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Policy Funneling Credit to Small Businesses Is Costing Small Banks Their Clients

By Lin Jinbing / Jun 27, 2019 03:21 PM / Finance

Photo: VCG

Photo: VCG

China’s policy to boost lending to small businesses has had unintended consequences for small banks.

In an attempt to meet government targets for lending to small enterprises, some big banks in some regions have poached high-quality clients from small and midsize local lenders by offering them lower interest rates, the law-enforcement inspection team of the Standing Committee of the National People’s Congress, China’s top legislature, said Wednesday in a report. Such clients typically have a low risk of default.

In recent years, the Chinese government has urged banks to increase lending to small businesses, which have suffered from the economic slowdown.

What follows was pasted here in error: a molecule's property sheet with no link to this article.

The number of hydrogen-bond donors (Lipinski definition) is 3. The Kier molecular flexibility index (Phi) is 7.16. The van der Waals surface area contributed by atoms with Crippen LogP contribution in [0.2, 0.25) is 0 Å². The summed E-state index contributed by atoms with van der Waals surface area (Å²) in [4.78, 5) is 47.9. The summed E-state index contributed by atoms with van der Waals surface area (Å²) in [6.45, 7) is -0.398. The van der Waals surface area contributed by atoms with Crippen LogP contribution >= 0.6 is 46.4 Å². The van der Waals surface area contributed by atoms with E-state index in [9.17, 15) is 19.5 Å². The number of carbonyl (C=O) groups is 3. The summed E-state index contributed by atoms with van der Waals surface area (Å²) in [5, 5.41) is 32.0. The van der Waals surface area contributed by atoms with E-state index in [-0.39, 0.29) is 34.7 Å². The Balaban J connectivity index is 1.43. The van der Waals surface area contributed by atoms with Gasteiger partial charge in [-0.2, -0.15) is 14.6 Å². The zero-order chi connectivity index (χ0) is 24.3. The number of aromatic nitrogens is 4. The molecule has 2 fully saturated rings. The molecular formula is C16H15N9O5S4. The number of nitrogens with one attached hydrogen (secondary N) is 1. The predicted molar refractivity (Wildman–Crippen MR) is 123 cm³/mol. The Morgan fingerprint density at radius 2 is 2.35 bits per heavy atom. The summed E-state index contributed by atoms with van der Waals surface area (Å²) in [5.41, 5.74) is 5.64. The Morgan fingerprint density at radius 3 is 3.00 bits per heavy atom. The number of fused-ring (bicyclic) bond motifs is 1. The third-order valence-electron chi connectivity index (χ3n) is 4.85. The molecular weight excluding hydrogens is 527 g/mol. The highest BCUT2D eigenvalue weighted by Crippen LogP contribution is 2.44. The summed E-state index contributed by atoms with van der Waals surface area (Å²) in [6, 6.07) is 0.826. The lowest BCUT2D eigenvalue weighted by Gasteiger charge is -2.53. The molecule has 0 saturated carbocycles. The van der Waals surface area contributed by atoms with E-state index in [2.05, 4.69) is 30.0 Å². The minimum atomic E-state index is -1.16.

Regulators have required the country’s five biggest state-owned commercial banks to increase their outstanding loans to small businesses — defined as enterprises with total credit lines under 10 million yuan ($1.5 million) — by at least 30% year-on-year this year, and to lower the average interest rates on these loans by 1 percentage point. But the resulting price war among lenders is hurting small banks.

Read the full story later today on Caixin Global.

Related: In Depth: Banks Go to War to Meet Beijing’s Goal of Lowering Rates for Small Businesses

Contact reporter Lin Jinbing (jinbinglin@caixin.com)


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